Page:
Your Excellency, the point I am trying to make here is that any country that privatizes its oil and gas to oil marketers or international oil companies has already opened its gateway to hell! Because that country has already mortgaged its future and the future of its citizens. It is just like killing a mosquito with a sledgehammer. I haven't the vaguest idea why your predecessor allowed that to happen!

Indeed, any country that relies on oil subsidies is a very lazy country. Because it exposes itself, it can’t build its own refinery or process its oil. Of course, I am of the opinion that oil subsidy removal at this trying moment of our national life is a task that must be done because the entire oil and gas sector, including NNPC, has been compromised by unpatriotic Nigerians whose hope and aspirations are undue enrichment in perpetuity!

Nonetheless, I am in support of the provision of subsidies on food items, housing, electricity, and water! Mr. President, the removal of government subsidies on basic needs such as food, shelter, water, fuel, and electricity cannot work for developing nations such as Nigeria. Stiglitz, along with many other observers, points out that "a decade after the Uruguay Round, more than two-thirds of farm income in Norway and Switzerland came from subsidies, more than half in Japan, and one-third in the EU. For some crops, like sugar and rice, the subsidies amounted to as much as 80 percent of farm income. The aggregate agricultural subsidies of the United States, EU, and Japan, for example, including hidden subsidies on water, if they do not actually exceed the total income of sub-Saharan Africa, amount to at least 75 percent of the region’s income, making it almost impossible for African farmers to compete in world markets. The average European cow gets a subsidy of $2 a day (the World Bank’s measure of poverty)". More than sixty percent of the people living in Nigeria today live on less than $1 per day. This means it is better to be a cow in Europe than to be a poor person in a developing country like Nigeria. The Nigerian farmer lives on an average annual income of probably N50,000 per year. He ekes out a living on a small plot of semi-arid or marshy land. There is no money for irrigation, and he is too poor to afford fertilizer, a tractor, or high-quality seeds, unlike his colleagues in California, who can farm a huge tract of hundreds of acres using all the technology of modern farming. Nonetheless, the California farmer simply couldn’t compete in a fair global marketplace were it not for further direct government subsidies that provide half or more of his income.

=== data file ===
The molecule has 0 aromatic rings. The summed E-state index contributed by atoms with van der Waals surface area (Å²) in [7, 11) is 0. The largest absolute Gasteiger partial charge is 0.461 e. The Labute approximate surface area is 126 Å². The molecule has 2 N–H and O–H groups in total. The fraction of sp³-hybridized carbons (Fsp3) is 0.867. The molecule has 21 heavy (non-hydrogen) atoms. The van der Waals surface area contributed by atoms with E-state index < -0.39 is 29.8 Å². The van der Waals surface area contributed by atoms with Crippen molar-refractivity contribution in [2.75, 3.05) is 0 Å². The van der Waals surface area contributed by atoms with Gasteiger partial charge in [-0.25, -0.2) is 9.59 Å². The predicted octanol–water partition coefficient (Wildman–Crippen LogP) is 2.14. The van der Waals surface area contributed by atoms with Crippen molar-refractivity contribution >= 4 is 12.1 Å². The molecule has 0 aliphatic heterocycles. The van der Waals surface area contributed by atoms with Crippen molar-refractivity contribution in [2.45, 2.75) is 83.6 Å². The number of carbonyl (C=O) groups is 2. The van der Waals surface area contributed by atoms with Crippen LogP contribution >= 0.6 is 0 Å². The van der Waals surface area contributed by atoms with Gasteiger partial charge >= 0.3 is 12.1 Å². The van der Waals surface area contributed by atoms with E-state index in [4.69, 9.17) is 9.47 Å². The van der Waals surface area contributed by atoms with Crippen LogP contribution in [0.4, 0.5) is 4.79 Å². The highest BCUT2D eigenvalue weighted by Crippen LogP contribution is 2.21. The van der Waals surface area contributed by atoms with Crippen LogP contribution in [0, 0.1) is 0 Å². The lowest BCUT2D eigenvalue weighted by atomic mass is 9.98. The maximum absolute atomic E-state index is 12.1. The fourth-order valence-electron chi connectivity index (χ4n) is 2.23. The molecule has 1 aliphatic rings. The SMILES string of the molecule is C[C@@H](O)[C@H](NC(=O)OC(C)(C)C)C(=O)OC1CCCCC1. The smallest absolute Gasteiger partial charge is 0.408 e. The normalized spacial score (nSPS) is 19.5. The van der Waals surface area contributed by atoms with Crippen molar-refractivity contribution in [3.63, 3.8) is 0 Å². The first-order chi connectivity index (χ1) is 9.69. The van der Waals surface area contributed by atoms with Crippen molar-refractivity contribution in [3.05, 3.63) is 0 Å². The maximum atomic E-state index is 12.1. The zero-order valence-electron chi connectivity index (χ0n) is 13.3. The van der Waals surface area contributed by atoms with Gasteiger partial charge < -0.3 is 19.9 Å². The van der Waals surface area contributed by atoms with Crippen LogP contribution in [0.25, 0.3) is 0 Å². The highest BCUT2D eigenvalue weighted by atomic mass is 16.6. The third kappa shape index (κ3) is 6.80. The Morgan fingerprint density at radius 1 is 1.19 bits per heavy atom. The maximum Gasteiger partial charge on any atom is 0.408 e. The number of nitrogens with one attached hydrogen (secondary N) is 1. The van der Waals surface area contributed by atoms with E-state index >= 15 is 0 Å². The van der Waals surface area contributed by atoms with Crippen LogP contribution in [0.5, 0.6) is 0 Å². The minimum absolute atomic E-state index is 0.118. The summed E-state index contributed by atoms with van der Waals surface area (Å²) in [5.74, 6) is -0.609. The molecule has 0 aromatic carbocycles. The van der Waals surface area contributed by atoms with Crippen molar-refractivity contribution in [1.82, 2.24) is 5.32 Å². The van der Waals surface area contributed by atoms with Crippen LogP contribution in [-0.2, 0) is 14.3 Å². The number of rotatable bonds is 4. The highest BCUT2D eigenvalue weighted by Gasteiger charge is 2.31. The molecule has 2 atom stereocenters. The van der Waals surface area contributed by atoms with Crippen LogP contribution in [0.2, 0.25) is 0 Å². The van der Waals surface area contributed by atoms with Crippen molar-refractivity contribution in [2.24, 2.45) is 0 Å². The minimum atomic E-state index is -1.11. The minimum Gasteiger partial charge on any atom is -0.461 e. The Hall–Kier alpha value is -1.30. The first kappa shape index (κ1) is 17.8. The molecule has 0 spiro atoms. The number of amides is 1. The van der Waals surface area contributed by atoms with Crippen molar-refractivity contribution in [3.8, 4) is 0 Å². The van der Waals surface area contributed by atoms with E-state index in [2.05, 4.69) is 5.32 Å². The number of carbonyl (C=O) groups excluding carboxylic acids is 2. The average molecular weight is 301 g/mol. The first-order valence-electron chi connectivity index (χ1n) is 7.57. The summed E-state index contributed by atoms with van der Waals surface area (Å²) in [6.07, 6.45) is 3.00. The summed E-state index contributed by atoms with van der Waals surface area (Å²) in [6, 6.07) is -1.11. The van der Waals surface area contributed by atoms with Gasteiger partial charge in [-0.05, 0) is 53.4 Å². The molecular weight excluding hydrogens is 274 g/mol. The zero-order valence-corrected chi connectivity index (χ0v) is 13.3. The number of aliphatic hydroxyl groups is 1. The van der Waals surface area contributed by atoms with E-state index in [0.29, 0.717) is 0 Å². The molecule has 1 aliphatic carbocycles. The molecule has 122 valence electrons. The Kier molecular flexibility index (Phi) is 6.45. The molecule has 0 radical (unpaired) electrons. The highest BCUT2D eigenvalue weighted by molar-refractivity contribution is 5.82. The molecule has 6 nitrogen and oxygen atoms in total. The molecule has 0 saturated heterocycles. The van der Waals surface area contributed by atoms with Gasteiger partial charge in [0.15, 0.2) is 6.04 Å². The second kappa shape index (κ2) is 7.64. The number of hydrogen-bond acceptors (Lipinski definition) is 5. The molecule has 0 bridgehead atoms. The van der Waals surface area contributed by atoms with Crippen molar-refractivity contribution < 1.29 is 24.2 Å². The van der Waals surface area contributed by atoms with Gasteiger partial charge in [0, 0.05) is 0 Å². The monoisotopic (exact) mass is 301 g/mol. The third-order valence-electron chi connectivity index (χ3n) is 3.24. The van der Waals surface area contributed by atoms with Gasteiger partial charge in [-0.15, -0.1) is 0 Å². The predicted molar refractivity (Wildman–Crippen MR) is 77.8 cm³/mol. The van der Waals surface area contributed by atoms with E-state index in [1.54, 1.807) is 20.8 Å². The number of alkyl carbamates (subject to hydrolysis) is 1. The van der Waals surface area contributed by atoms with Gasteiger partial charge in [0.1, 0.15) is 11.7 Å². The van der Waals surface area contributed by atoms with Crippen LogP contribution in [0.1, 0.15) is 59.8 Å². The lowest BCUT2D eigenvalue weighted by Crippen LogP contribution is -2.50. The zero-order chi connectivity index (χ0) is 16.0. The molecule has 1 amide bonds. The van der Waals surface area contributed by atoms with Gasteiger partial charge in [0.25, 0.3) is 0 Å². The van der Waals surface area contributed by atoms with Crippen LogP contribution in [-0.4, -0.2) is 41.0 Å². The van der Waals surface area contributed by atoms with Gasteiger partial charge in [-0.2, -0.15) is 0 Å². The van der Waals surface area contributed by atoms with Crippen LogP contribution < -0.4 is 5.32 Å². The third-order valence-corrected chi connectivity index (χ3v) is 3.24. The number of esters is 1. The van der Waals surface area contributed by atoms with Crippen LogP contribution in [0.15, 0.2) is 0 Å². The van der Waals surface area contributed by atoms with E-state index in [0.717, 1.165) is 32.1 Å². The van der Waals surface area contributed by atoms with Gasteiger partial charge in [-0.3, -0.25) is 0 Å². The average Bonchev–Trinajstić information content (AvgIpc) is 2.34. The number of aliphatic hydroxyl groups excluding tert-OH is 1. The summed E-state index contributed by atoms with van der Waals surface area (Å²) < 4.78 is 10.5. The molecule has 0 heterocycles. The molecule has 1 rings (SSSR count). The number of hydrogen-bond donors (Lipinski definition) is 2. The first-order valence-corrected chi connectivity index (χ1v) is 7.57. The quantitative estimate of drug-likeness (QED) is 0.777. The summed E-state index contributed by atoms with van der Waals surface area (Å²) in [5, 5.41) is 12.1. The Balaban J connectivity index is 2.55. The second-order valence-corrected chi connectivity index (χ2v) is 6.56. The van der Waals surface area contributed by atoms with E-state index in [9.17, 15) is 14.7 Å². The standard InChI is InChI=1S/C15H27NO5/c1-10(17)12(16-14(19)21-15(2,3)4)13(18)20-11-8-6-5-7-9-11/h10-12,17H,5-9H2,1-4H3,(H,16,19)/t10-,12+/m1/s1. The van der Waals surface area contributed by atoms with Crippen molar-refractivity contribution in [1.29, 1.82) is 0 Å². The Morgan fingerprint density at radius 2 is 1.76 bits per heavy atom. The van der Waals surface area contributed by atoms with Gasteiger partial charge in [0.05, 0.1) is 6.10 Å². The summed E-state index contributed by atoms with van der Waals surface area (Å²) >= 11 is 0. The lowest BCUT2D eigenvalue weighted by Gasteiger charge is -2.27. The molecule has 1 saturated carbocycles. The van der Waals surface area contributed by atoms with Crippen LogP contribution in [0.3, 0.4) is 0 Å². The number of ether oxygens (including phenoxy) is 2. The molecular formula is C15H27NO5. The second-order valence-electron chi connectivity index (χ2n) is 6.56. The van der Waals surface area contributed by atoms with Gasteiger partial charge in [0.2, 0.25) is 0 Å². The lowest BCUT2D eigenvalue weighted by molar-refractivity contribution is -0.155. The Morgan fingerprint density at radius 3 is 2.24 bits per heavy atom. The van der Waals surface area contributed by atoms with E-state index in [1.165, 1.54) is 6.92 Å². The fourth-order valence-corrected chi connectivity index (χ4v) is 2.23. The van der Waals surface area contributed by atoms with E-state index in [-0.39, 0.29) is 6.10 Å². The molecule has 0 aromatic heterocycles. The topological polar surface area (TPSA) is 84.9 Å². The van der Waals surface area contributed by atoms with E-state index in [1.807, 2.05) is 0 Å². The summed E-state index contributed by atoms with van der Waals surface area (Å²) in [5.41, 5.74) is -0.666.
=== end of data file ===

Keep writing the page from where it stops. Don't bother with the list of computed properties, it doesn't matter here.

In one of the Nigerian media outfits, that is, Arise News, I heard one of your recently appointed Special Adviser (SA) on Energy referring to Australia’s ownership of less than 40% of its gas reserves, but it earns $56 billion in LNGs. The gentlewoman ought to have understood that Australia’s case is not sustainable, especially in the continuous production of clean energy development mechanisms. This is a little bit diametrically opposed to Goal 7 of the SDGs, which encourages the production of affordable and clean energy. And the Australian example that your SA gave is not in reality Nigeria’s national oil and gas situation, because in Australia the system is working and devoid of corruption and other corrupt tendencies.

To establish an LNG industry like that of Australia, we must build a system and provide an enabling environment that is sustainable and climate-friendly. As it is, Nigeria is far behind in the areas of sustainable development, climate adaptation, and mitigation strategies. Courtesies of very unserious states and federal government ministries of the environment So many states’ resources were spent on frivolous projects on climate change and clean energy, but whenever we go to the United Nations Conference of Parties (UN-COPs) on climate change, the national shame is always vivid. Nigeria hardly shows or displays its climate change efforts in a pavilion. So many years passed without Nigeria having a UN-COP pavilion. This national shame must stop instantly, Mr. President. I invite you, Mr. President, to spare your time and attend one of our programs in Dubai during the UN-COP 28 summit in December 2023. I hope to charge you through the African Climate Change Research Center’s projects that we have achieved in Nigeria and globally. I will then outline my intention to assist your government free of charge. I feel it is high time we put all sentiments, regionalization, and other national groveling absurdities aside and work towards making Nigeria a better place for our children.